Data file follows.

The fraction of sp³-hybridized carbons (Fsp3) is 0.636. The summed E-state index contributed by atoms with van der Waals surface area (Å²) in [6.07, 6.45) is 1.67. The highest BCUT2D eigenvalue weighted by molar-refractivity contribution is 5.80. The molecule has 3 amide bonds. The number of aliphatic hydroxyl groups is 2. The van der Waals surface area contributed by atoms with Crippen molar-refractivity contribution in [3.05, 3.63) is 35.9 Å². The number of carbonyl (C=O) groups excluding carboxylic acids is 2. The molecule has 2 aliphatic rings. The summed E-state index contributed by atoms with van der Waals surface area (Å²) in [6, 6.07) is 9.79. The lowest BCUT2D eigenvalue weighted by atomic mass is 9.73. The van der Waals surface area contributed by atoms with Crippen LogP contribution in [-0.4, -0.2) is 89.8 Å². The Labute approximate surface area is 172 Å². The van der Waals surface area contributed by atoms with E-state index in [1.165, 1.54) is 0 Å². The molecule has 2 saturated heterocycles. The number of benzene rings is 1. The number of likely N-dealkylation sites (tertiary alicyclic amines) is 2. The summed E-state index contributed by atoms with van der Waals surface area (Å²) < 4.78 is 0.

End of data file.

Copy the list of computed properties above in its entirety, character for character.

The fraction of sp³-hybridized carbons (Fsp3) is 0.636. The summed E-state index contributed by atoms with van der Waals surface area (Å²) in [6.07, 6.45) is 1.67. The highest BCUT2D eigenvalue weighted by molar-refractivity contribution is 5.80. The molecule has 3 amide bonds. The number of aliphatic hydroxyl groups is 2. The van der Waals surface area contributed by atoms with Crippen molar-refractivity contribution in [3.05, 3.63) is 35.9 Å². The number of carbonyl (C=O) groups excluding carboxylic acids is 2. The molecule has 2 aliphatic rings. The summed E-state index contributed by atoms with van der Waals surface area (Å²) in [6, 6.07) is 9.79. The lowest BCUT2D eigenvalue weighted by atomic mass is 9.73. The van der Waals surface area contributed by atoms with Crippen LogP contribution in [-0.4, -0.2) is 89.8 Å². The Labute approximate surface area is 172 Å². The van der Waals surface area contributed by atoms with E-state index in [1.165, 1.54) is 0 Å². The molecule has 2 saturated heterocycles. The number of benzene rings is 1. The number of likely N-dealkylation sites (tertiary alicyclic amines) is 2. The summed E-state index contributed by atoms with van der Waals surface area (Å²) < 4.78 is 0.